The challenges of sustainable aquaculture are at the heart of an extensive reporting project recognized in the Society of Environmental Journalists’ most recent round of reporting awards. In this Inside Story Q&A, Hakai Magazine’s founding editor, Jude Isabella (pictured at left), and author Brian Payton share insights into the series, which looks closely at the industry and its environmental costs.
A casual query from an editor prompted an investigative reporter to pair up with a data journalism reporter at a partner news organization to dig into the risks that thousands of dry oil wells across California posed to surrounding communities, including many low-income Latino neighborhoods. How the resulting award-winning series came together, in an Inside Story Q&A with reporter Mark Olalde.
A crowdsourced, crowdfunded investigation on the damage caused by the spread of commercial spruce plantations, both to the biodiversity-rich areas of Ireland and the isolated farming communities where they are planted, was the subject of an award-winning report from journalist Niall Sargent. Find out how he ID’d the problem, overcame investigative challenges and ultimately told a human-centered, data-rich story. Our latest Inside Story Q&A.
Sweeping, data-driven reporting on the impact of the Trump White House on environment policy won high praise for a Washington Post reporting team that took first prize for beat reporting in the most recent Society of Environmental Journalists’ reporting awards. Find out how award winners Juliet Eilperin, Brady Dennis and John Muyskens approached this vast topic, in the new Inside Story Q&A.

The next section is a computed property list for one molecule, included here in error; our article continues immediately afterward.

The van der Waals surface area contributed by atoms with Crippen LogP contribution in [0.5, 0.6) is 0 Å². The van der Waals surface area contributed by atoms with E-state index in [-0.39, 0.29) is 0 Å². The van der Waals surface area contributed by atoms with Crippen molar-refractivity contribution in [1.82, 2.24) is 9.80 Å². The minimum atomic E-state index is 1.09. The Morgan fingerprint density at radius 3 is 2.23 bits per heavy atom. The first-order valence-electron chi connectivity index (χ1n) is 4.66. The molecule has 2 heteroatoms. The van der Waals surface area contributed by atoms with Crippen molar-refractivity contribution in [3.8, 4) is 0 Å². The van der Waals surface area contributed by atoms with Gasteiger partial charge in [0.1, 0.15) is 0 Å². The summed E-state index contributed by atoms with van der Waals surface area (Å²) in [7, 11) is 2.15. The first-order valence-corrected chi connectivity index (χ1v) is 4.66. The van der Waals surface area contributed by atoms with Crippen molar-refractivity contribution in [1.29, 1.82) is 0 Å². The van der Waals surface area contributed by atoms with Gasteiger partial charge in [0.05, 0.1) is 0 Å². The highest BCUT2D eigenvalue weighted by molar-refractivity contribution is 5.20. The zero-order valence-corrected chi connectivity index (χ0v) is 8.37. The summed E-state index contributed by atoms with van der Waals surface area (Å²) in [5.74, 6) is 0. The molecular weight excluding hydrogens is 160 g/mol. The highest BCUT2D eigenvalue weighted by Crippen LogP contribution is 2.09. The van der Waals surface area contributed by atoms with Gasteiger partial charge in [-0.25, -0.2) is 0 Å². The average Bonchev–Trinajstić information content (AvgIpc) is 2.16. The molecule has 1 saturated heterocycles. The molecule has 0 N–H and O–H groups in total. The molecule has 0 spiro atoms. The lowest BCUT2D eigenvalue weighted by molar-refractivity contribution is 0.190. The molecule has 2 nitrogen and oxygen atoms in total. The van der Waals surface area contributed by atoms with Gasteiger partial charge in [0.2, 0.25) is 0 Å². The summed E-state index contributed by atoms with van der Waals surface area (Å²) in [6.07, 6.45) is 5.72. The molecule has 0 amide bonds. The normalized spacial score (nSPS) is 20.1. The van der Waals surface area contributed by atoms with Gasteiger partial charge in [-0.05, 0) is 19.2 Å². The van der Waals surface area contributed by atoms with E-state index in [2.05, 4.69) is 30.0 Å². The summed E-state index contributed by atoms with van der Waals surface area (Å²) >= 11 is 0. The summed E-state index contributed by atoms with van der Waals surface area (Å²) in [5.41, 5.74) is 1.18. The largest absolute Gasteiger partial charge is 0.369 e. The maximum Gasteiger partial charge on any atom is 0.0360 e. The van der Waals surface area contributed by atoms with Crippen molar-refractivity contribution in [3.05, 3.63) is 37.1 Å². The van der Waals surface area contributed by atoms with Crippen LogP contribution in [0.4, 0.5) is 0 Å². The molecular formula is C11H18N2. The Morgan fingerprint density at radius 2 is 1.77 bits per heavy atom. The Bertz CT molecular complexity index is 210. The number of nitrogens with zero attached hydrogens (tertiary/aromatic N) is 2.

A trove of confidential documents about a well-known groundwater pollution problem helped journalists Paul LaRocco and David M. Schwartz uncover how much had actually been hidden about the contamination’s severity and how it could have been kept from worsening. In the latest Inside Story Q&A, LaRocco and Schwartz share the story behind their award-winning investigation.
It was a seemingly mundane legal notice about a surface water discharge permit. But when Wyoming journalist Angus Thuermer Jr. took a closer look, he discovered that it would mean massive discharges of pollutants into local waters. Inside Story explains how Thuermer revealed the truth about the plans, prompting local protests and, ultimately, a withdrawal of the permit.
Beat reporters Hal Bernton and Mark Kaufman both found the dramatic changes wrought by climate change to be at the center of their coverage — as their work was elevated to prize-winning heights. Bernton, covering climate impacts in northwestern Alaska at a large newspaper, and Kaufman, covering CO2 globally for a digital platform, talk about the lessons of their recent beat coverage with SEJournal’s Inside Story.
Two outstanding features — one on air pollution from a local coke plant in Pennsylvania, another on deaths from a shellfish toxin in Alaska, and both focused on public health, neglected communities and environmental justice — are the subject of the new Inside Story Q&A. Society of Environmental Journalists’ award-winners Nancy Averett and Zoya Teirstein share their reporting insights and advice.
Prize-winning journalist Tony Bartelme and his local news team enter one of the East Coast’s largest, but lesser known estuaries, and come out with an account that awards judges called “gorgeously executed in the best tradition of storytelling about the environment.” Bartelme shares lessons of covering the challenges of an amorphous ecosystem, and touches on his long record of award-winning reporting, in the latest Inside Story.
Environmental journalists around the world sometimes pay for their work with their freedom, safety or even their lives. The Forbidden Stories network continues the reporting of some of those journalists, and a team there recently produced an award-winning collaboration to investigate troubles at mining giants in Central America, South Asia and East Africa. “The Green Blood Project” in this month’s Inside Story.